Cover image for Buried sunlight : how fossil fuels have changed the Earth
Title:
Buried sunlight : how fossil fuels have changed the Earth
Author:
Bang, Molly, author.
Personal Author:
Publication Information:
New York : The Blue Sky Press, an imprint of Scholastic Inc., 2014.
Physical Description:
1 volume (unpaged) : color illustrations ; 29 cm.
Summary:
"It's time to learn about the role of carbon and fossil fuels on planet Earth! As much as our news is packed with articles about the importance of fossil fuels to the world economy and the global warming caused by increased carbon emissions, few people understand what is happening. Now Bang and Chisholm present a clear, concise explanation of the fossil-fuel energy cycle that began with the sun and now runs most of the manufacturing, transportation, and energy use in our world. Here is a stunning, simple book that will educate readers about how fossil fuels are really buried sunlight--energy caught from the sun by plants that were later trapped deep underground for millions of years. Now that this plant matter has been transformed into fuel, humans have been digging it up, changing the fragile dynamic that fulfills the global needs of all living things. In this fourth book of the award-winning "Sunlight Series, " Bang and Chisholm share yet another example of the intricate connection between the sun and life itself. Using a narrative approach and gorgeous paintings, this very important story will engage readers and provide educators with a highly effective teaching tool. A wonderful addition to any library!"--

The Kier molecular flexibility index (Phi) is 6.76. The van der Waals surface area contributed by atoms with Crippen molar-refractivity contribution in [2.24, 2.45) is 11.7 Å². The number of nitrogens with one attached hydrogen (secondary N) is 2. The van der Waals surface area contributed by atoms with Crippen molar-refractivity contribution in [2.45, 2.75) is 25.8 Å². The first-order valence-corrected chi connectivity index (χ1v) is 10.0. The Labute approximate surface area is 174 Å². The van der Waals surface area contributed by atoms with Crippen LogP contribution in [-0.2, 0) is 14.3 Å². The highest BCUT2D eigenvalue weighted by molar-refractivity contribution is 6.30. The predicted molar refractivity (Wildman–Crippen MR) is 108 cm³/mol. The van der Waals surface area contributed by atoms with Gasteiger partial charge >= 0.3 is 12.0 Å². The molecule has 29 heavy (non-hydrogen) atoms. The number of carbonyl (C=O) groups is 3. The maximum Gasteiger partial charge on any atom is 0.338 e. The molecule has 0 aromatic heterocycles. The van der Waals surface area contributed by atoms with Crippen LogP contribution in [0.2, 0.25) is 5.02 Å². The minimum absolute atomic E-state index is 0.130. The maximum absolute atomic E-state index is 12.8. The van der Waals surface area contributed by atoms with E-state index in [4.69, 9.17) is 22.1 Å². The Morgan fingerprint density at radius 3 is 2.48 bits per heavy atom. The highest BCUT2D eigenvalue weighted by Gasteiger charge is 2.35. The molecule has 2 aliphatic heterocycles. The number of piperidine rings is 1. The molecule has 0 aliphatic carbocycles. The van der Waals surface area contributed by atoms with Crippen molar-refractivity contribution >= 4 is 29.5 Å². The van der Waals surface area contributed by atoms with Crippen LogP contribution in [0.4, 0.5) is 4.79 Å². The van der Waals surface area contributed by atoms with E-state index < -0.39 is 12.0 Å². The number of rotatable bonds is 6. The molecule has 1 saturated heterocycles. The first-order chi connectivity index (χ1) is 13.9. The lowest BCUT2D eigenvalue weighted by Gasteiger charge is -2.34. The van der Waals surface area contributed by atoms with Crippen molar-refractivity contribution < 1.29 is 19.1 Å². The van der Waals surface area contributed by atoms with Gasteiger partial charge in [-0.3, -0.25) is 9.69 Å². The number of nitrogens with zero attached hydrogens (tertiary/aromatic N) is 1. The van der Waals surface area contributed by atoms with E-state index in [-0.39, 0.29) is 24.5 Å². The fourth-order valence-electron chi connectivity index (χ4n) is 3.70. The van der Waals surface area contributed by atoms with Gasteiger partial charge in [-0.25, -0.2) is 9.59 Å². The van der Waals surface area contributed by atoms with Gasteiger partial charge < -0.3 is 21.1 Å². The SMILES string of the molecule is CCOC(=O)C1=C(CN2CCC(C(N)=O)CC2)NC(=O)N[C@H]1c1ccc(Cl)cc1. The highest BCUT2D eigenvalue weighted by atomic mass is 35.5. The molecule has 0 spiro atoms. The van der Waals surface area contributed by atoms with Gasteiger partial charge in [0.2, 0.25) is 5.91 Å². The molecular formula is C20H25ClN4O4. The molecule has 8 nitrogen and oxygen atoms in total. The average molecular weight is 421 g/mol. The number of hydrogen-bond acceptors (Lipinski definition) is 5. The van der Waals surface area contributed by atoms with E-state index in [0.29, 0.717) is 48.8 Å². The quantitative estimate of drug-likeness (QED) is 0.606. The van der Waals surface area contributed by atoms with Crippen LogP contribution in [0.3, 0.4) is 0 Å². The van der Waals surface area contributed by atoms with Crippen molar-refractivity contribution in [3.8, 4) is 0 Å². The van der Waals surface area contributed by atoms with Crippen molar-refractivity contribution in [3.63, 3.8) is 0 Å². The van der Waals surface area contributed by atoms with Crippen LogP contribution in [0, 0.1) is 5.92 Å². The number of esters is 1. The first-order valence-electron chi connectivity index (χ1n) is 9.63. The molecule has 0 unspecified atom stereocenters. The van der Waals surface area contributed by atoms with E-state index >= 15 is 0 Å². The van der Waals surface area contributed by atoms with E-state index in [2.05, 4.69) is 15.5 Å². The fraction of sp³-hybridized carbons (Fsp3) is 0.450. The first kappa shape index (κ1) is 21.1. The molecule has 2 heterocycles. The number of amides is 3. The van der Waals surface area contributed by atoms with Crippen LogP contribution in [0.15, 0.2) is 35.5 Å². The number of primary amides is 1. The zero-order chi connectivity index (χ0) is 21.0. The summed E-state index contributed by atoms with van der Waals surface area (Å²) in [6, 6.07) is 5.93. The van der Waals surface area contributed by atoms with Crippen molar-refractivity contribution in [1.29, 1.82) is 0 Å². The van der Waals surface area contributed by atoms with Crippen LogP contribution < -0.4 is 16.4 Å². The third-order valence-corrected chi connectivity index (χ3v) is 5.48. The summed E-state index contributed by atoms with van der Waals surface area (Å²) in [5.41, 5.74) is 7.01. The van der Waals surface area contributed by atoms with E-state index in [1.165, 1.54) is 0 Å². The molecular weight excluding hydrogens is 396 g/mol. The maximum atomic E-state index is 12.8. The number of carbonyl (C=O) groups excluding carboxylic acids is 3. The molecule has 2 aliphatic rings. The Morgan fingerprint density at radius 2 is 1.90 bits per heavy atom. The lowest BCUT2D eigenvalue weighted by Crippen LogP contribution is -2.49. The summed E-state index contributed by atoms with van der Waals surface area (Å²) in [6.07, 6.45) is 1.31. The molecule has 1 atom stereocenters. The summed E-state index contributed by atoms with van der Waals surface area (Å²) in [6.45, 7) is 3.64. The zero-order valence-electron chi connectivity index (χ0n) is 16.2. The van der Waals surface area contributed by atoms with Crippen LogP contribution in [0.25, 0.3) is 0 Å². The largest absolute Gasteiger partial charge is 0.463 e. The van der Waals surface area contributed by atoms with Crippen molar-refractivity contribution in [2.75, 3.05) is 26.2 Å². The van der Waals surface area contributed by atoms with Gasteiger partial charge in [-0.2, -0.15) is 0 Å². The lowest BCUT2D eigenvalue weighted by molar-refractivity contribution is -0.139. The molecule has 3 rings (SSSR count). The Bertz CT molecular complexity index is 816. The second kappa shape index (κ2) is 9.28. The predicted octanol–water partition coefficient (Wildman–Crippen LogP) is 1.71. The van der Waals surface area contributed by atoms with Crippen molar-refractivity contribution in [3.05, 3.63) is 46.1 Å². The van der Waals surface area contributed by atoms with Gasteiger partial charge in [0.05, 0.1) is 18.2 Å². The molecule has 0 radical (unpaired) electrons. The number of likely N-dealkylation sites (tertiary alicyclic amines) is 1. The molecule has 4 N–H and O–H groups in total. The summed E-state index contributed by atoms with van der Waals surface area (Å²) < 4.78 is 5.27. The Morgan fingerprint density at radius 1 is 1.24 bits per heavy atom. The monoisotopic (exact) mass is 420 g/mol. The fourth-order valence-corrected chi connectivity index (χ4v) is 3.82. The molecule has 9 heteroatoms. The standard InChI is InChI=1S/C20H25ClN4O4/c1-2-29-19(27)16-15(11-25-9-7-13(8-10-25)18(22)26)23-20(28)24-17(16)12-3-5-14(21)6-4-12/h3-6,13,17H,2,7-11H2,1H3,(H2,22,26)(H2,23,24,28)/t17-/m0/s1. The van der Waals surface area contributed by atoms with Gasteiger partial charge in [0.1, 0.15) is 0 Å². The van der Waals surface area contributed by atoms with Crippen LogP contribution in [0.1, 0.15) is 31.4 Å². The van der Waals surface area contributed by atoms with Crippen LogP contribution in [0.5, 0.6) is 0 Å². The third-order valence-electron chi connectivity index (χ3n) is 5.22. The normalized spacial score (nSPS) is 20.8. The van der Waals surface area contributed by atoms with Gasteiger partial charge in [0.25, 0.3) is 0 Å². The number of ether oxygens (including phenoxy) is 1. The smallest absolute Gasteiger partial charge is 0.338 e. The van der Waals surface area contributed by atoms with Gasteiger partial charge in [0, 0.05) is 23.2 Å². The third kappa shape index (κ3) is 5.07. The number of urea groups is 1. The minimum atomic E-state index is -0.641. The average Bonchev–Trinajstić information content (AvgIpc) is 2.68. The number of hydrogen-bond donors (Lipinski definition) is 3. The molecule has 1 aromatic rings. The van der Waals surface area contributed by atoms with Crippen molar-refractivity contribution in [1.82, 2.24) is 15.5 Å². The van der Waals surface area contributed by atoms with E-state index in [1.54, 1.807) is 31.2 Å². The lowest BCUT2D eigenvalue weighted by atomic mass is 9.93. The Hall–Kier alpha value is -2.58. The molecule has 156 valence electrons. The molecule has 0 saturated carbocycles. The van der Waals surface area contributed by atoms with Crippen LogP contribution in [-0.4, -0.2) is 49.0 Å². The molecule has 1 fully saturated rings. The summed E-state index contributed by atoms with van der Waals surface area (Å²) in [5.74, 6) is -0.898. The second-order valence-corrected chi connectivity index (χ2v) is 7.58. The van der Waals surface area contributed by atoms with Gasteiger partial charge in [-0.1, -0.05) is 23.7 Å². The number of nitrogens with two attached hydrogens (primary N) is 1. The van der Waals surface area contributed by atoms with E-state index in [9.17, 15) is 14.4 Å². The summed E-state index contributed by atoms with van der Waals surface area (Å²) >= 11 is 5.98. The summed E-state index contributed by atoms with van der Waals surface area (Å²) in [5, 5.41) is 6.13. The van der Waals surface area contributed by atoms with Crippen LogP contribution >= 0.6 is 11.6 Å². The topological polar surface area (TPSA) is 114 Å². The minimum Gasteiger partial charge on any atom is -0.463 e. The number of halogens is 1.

Language:
English
Reading Level:
Ages 4-8.

K to grade 3.

Elementary Grade.

860 Lexile

NC 860 Lexile.
Added Author:
ISBN:
9780545577854
Format :
Book

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Central Library TP318.3 .B36 2014 Juvenile Non-Fiction Childrens Area
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Audubon Library TP318.3 .B36 2014 Juvenile Non-Fiction Open Shelf
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Boston Free Library TP318.3 .B36 2014 Juvenile Non-Fiction Open Shelf
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Clearfield Library TP318.3 .B36 2014 Juvenile Non-Fiction Open Shelf
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Eden Library TP318.3 .B36 2014 Juvenile Non-Fiction Open Shelf
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North Park Branch Library TP318.3 .B36 2014 Juvenile Non-Fiction Open Shelf
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Orchard Park Library TP318.3 .B36 2014 Juvenile Non-Fiction Open Shelf
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Anna M. Reinstein Library TP318.3 .B36 2014 Juvenile Non-Fiction Open Shelf
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Riverside Branch Library TP318.3 .B36 2014 Juvenile Non-Fiction Open Shelf
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City of Tonawanda Library TP318.3 .B36 2014 Juvenile Non-Fiction Open Shelf
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Summary

Summary

Caldecott artist Molly Bang and M.I.T. professor Penny Chisholm present the fascinating, timely story of fossil fuels.

What are fossil fuels, and how did they come to exist? This engaging, stunning book explains how coal, oil, and gas are really "buried sunlight," trapped beneath the surface of our planet for millions and millions of years.

Now, in a very short time, we are digging them up and burning them, changing the carbon balance of our planet's air and water. What does this mean, and what should we do about it?

Using simple language and breathtaking paintings, Bang and Chisholm present a clear, concise explanation of the fossil-fuel energy cycle that began with the sun and now runs most of our transportation and energy use in our world. Readers will be mesmerized by this engaging fourth book in the award-winning Sunlight Series by Bang and Chisholm.


Author Notes